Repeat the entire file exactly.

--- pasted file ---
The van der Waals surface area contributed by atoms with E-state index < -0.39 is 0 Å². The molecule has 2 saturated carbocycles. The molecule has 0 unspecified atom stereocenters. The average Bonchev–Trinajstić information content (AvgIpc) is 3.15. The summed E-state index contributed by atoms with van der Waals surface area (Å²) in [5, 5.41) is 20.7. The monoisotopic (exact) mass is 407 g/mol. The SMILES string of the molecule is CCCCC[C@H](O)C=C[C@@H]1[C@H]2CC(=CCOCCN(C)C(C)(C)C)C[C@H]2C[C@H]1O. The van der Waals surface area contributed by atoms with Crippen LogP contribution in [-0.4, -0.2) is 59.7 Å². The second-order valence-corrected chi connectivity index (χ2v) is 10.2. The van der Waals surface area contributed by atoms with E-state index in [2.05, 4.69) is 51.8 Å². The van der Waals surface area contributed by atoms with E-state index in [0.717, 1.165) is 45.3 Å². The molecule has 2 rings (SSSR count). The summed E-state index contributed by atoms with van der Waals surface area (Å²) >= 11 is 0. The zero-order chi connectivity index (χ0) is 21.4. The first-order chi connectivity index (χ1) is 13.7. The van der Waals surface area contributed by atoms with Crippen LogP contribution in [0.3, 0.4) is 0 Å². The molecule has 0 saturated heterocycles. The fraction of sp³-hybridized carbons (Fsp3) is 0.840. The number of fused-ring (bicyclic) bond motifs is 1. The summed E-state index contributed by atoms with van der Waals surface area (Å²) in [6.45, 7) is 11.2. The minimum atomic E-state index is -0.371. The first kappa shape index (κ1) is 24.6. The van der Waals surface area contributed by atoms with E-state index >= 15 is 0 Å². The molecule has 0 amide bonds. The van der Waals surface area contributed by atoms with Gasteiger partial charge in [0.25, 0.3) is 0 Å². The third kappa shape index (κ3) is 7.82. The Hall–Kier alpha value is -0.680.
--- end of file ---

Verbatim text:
The van der Waals surface area contributed by atoms with E-state index < -0.39 is 0 Å². The molecule has 2 saturated carbocycles. The molecule has 0 unspecified atom stereocenters. The average Bonchev–Trinajstić information content (AvgIpc) is 3.15. The summed E-state index contributed by atoms with van der Waals surface area (Å²) in [5, 5.41) is 20.7. The monoisotopic (exact) mass is 407 g/mol. The SMILES string of the molecule is CCCCC[C@H](O)C=C[C@@H]1[C@H]2CC(=CCOCCN(C)C(C)(C)C)C[C@H]2C[C@H]1O. The van der Waals surface area contributed by atoms with Crippen LogP contribution in [-0.4, -0.2) is 59.7 Å². The second-order valence-corrected chi connectivity index (χ2v) is 10.2. The van der Waals surface area contributed by atoms with E-state index in [2.05, 4.69) is 51.8 Å². The van der Waals surface area contributed by atoms with E-state index in [0.717, 1.165) is 45.3 Å². The molecule has 2 rings (SSSR count). The summed E-state index contributed by atoms with van der Waals surface area (Å²) >= 11 is 0. The zero-order chi connectivity index (χ0) is 21.4. The first-order chi connectivity index (χ1) is 13.7. The van der Waals surface area contributed by atoms with Crippen LogP contribution in [0.3, 0.4) is 0 Å². The molecule has 0 saturated heterocycles. The fraction of sp³-hybridized carbons (Fsp3) is 0.840. The number of fused-ring (bicyclic) bond motifs is 1. The summed E-state index contributed by atoms with van der Waals surface area (Å²) in [6.45, 7) is 11.2. The minimum atomic E-state index is -0.371. The first kappa shape index (κ1) is 24.6. The van der Waals surface area contributed by atoms with E-state index >= 15 is 0 Å². The molecule has 0 amide bonds. The van der Waals surface area contributed by atoms with Gasteiger partial charge in [0.25, 0.3) is 0 Å². The third kappa shape index (κ3) is 7.82. The Hall–Kier alpha value is -0.680.